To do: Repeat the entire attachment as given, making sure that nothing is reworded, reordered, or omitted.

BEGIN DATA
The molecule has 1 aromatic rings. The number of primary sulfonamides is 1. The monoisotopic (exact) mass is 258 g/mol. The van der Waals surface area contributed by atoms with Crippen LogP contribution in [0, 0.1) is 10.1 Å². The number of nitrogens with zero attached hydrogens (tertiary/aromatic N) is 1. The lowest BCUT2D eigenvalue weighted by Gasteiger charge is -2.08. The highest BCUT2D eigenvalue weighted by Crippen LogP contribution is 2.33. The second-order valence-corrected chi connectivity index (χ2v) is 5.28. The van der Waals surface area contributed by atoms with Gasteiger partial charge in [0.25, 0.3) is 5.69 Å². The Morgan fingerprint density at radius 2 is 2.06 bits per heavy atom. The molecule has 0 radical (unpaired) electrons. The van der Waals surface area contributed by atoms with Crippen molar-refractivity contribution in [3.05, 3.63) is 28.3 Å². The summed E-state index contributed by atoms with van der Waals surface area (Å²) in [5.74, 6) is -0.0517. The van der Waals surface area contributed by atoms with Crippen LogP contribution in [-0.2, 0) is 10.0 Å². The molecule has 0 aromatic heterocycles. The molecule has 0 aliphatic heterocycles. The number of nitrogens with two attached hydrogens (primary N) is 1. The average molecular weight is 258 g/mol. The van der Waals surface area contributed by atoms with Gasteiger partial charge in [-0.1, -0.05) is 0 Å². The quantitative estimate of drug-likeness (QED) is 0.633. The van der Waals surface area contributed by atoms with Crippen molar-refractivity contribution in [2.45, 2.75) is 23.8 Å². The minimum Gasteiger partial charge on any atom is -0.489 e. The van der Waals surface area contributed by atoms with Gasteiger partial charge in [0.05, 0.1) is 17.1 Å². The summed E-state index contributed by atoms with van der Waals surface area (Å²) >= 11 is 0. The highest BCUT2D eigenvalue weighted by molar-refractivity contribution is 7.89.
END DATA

The molecule has 1 aromatic rings. The number of primary sulfonamides is 1. The monoisotopic (exact) mass is 258 g/mol. The van der Waals surface area contributed by atoms with Crippen LogP contribution in [0, 0.1) is 10.1 Å². The number of nitrogens with zero attached hydrogens (tertiary/aromatic N) is 1. The lowest BCUT2D eigenvalue weighted by Gasteiger charge is -2.08. The highest BCUT2D eigenvalue weighted by Crippen LogP contribution is 2.33. The second-order valence-corrected chi connectivity index (χ2v) is 5.28. The van der Waals surface area contributed by atoms with Gasteiger partial charge in [0.25, 0.3) is 5.69 Å². The Morgan fingerprint density at radius 2 is 2.06 bits per heavy atom. The molecule has 0 radical (unpaired) electrons. The van der Waals surface area contributed by atoms with Crippen molar-refractivity contribution in [3.05, 3.63) is 28.3 Å². The summed E-state index contributed by atoms with van der Waals surface area (Å²) in [5.74, 6) is -0.0517. The van der Waals surface area contributed by atoms with Crippen LogP contribution in [-0.2, 0) is 10.0 Å². The molecule has 0 aromatic heterocycles. The molecule has 0 aliphatic heterocycles. The number of nitrogens with two attached hydrogens (primary N) is 1. The average molecular weight is 258 g/mol. The van der Waals surface area contributed by atoms with Gasteiger partial charge in [-0.1, -0.05) is 0 Å². The quantitative estimate of drug-likeness (QED) is 0.633. The van der Waals surface area contributed by atoms with Crippen molar-refractivity contribution in [2.45, 2.75) is 23.8 Å². The minimum Gasteiger partial charge on any atom is -0.489 e. The van der Waals surface area contributed by atoms with Gasteiger partial charge in [0.05, 0.1) is 17.1 Å². The summed E-state index contributed by atoms with van der Waals surface area (Å²) >= 11 is 0. The highest BCUT2D eigenvalue weighted by molar-refractivity contribution is 7.89.